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Chapter 3: Goals & Objectives

3.1 Basic formal training

The curriculum specifically addresses the knowledge content as defined by the Royal College for the Surgical Foundations examination.

Approximately 25-30 percent of the curriculum is devoted to surgical foundations type topics. The SF Committee and residents of the Resident Representative Group (RRG) are responsible for choosing the topics. The SF Committee and RRG are guided by the Royal College's Objectives of Surgical Foundations Training document and the CanMEDS guidelines. Program Directors and residents choose the lecturers who they feel will cover the material in the most relevant way. Resident coordinators present the lecturer with an outline of the material, stressing the areas that the group feels require the most attention. Residents volunteer or are assigned to particular topics which it is then their responsibility to coordinate.

Over the course of the two-year curriculum scheduling is regularly discussed and the curriculum adjusted to ensure that residents receive as much teaching as they feel necessary to prepare them for the examination.

Basic clinical teaching is provided for all the surgical subspecialties.

Clinical lectures provide approximately 10 percent of the content of Surgical Foundations. This augments but does not replace the formal clinical training that residents receive within their own subspecialties.

A formal research methods course and seminar series is incorporated into Surgical Foundations.

Research activities are encouraged and facilitated through a formal research methods course that occupies approximately 20 percent of the curriculum. A research seminar series allows residents to present their research to the SF group for feedback. A staff epidemiologist coordinates the research course and tracks the progress of the residents' research.

Technical skills training in basic and subspecialty-specific skills will be provided.

Approximately 30 percent of the curriculum is dedicated to technical skills training. Residents benefit from standardized training which allows them to participate to a greater extent in the operating room at an earlier stage in their training and form the basis for further technical training in the operating room. Anatomy sessions form part of this technical training.

3.2 The Principles of adult education


Motivation is improved by making the sessions as clinically relevant as possible and by ensuring that each session is delivered in the most interesting and engaging manner by speakers who are chosen by the SF Committee and residents themselves.


The residents of the Resident Representative Group (RRG) are involved in choosing topics and coordinating teaching sessions. Residents coordinate sessions by first reviewing the topic, determining relevant portions for presentation, and creating an outline. This outline is communicated to the staff physician, ensuring that the content is delivered according to the needs of the SF resident group.


Residents are involved in the design and implementation of the curriculum so that they have a sense of personal responsibility and responsibility to their peers.


Learning occurs in an environment that is free of stress during the residents' protected teaching time.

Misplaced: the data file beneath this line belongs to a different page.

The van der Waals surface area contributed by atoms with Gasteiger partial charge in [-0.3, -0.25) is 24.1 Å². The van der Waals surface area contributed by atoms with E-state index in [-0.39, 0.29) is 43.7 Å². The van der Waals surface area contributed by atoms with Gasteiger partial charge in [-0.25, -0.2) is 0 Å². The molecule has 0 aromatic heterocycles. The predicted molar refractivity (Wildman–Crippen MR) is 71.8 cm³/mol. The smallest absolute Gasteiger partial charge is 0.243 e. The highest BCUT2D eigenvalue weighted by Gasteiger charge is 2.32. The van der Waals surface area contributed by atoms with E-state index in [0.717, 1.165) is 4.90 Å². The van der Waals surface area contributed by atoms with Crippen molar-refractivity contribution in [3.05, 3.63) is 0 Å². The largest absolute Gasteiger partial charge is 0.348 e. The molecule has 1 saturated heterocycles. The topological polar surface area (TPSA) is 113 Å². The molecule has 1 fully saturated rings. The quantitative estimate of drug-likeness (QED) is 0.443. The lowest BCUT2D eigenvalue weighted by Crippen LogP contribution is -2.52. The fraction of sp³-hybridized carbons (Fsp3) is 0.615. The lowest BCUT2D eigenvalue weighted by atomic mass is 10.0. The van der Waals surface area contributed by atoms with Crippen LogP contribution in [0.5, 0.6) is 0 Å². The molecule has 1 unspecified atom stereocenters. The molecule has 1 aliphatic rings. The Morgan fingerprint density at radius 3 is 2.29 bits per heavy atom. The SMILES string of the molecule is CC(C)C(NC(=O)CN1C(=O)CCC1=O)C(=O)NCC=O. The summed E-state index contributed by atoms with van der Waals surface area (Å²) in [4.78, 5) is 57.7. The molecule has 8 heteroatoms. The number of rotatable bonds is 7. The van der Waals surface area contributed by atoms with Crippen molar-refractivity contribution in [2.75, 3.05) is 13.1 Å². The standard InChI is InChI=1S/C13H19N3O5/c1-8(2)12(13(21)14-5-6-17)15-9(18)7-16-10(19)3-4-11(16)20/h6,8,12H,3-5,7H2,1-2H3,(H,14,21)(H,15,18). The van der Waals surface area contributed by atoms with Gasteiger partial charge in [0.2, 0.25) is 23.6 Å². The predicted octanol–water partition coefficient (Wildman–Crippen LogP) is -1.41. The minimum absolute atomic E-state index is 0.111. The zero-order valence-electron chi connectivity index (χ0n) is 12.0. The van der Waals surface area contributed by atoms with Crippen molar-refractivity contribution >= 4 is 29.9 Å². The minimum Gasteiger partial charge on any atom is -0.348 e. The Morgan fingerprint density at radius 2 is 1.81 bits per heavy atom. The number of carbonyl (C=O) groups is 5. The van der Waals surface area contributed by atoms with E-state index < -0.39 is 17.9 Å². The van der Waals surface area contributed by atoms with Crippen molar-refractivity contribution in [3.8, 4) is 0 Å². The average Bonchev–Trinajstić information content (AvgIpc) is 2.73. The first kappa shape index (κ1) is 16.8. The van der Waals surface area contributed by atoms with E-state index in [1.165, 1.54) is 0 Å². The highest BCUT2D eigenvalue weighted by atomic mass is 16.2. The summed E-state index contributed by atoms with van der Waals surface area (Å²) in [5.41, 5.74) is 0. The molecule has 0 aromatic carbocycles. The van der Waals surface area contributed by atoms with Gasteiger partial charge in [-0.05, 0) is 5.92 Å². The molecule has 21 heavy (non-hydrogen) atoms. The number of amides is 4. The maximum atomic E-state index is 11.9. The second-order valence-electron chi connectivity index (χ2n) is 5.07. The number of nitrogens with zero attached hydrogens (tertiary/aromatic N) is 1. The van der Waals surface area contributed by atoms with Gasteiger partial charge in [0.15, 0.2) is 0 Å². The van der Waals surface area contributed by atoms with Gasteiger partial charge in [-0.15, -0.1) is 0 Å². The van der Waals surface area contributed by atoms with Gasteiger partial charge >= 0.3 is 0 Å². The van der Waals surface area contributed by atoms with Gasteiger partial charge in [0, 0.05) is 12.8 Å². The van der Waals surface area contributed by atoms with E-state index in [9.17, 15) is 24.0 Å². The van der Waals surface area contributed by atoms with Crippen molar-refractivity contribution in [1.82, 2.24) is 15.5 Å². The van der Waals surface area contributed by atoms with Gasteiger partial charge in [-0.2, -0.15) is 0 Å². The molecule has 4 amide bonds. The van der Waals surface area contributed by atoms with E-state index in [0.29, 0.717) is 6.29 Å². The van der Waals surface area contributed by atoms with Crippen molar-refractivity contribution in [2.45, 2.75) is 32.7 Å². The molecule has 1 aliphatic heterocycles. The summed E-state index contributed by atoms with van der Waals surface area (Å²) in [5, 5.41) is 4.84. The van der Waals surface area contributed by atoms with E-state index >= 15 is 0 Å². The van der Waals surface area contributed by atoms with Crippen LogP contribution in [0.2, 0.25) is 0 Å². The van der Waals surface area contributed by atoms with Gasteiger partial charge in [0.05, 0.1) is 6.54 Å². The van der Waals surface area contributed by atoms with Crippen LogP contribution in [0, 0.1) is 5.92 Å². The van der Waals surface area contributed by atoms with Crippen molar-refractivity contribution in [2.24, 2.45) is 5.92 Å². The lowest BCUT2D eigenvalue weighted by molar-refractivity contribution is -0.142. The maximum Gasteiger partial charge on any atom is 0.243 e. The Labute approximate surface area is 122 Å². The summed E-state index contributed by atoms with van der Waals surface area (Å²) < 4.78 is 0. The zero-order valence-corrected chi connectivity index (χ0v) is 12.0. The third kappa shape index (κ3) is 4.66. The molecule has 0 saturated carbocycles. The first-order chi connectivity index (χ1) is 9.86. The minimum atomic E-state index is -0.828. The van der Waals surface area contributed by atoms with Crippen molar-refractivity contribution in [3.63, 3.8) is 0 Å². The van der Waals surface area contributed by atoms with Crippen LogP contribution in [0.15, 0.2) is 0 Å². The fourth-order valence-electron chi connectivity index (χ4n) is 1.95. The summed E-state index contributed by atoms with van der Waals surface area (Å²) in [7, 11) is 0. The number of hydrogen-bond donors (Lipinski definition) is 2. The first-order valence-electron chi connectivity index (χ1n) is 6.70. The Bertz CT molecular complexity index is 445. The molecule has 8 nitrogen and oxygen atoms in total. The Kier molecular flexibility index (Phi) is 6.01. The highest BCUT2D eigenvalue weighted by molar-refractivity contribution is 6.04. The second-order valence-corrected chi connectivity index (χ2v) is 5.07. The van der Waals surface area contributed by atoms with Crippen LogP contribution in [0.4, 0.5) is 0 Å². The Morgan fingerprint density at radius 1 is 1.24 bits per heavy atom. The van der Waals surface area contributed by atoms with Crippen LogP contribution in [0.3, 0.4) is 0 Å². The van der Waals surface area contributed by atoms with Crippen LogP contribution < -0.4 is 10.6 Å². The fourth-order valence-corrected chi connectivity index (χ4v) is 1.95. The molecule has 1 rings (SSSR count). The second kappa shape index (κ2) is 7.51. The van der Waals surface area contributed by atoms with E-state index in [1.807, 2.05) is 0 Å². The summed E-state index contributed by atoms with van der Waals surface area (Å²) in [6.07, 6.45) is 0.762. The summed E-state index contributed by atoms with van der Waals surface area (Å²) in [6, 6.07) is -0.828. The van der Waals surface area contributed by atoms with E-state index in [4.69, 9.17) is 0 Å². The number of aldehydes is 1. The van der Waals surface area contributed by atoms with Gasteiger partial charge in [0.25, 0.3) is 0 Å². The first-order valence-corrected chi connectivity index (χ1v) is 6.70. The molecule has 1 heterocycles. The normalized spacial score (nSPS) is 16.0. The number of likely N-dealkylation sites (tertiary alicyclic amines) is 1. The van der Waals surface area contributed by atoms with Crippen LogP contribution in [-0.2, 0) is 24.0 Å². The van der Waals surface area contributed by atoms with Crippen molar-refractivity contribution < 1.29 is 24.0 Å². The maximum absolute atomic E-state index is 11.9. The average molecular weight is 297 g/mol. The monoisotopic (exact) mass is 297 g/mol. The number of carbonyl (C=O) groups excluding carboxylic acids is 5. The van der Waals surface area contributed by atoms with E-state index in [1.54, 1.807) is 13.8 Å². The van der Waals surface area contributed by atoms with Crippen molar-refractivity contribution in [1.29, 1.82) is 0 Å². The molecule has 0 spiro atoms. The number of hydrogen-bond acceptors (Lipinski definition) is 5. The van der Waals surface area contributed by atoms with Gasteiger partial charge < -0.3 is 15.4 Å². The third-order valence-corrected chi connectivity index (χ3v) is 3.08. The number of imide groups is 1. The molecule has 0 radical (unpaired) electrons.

Topics for each session are chosen by the residents themselves. The content of the curriculum adheres to the guidelines set out for the Surgical Foundations examination ie. the Royal College's Objectives of Surgical Foundations Training document.

3.3 CanMEDS Guidelines

Medical Expert

Residents have interactive seminars covering basic surgical principles to augment their reading in those subjects. There are also clinically-oriented interactive seminars in the surgical subspecialties to formally address issues regarding patient care. Sessions are devoted to teaching and discussing ethical concepts. A specially designed research program gives residents a well-rounded education in evidence-based surgery.


The format of Surgical Foundations fosters communication skills. The residents need to communicate regularly with their peers as well as with the lecturers. Issues regarding communication may be addressed specifically during sessions on communication, teaching, management and patient care.


The variety of subjects addressed in Surgical Foundations is such that the residents are regularly taught by non-surgical specialists. This gives residents an appreciation for the expertise of other specialists in a multidisciplinary approach to medical care. Residents are encouraged to form study groups and collaborate while studying for the Surgical Foundations examination.


Issues of patient management are frequently discussed during clinical sessions. Residents elect a resident representative body to help manage Surgical Foundations and individual residents are required to coordinate sessions with lecturers and other residents. Techniques of time management and practice management may be addressed in specific sessions of Surgical Foundations.

Health Advocate

Issues of health governance may be presented and discussed by leaders in the governance structure.


Residents are encouraged to keep a learning dossier. They identify their learning needs and decide how best to address those needs. They receive training in teaching skills and workshops in critical appraisal and all residents will participate in a research methods seminar series.


Residents are exposed to clinicians who are role models of professionalism. Specific sessions deal with the concepts of professionalism and residents are encouraged to discuss their own issues and experience. Royal College vignettes highlighting professional issues are available for discussion.

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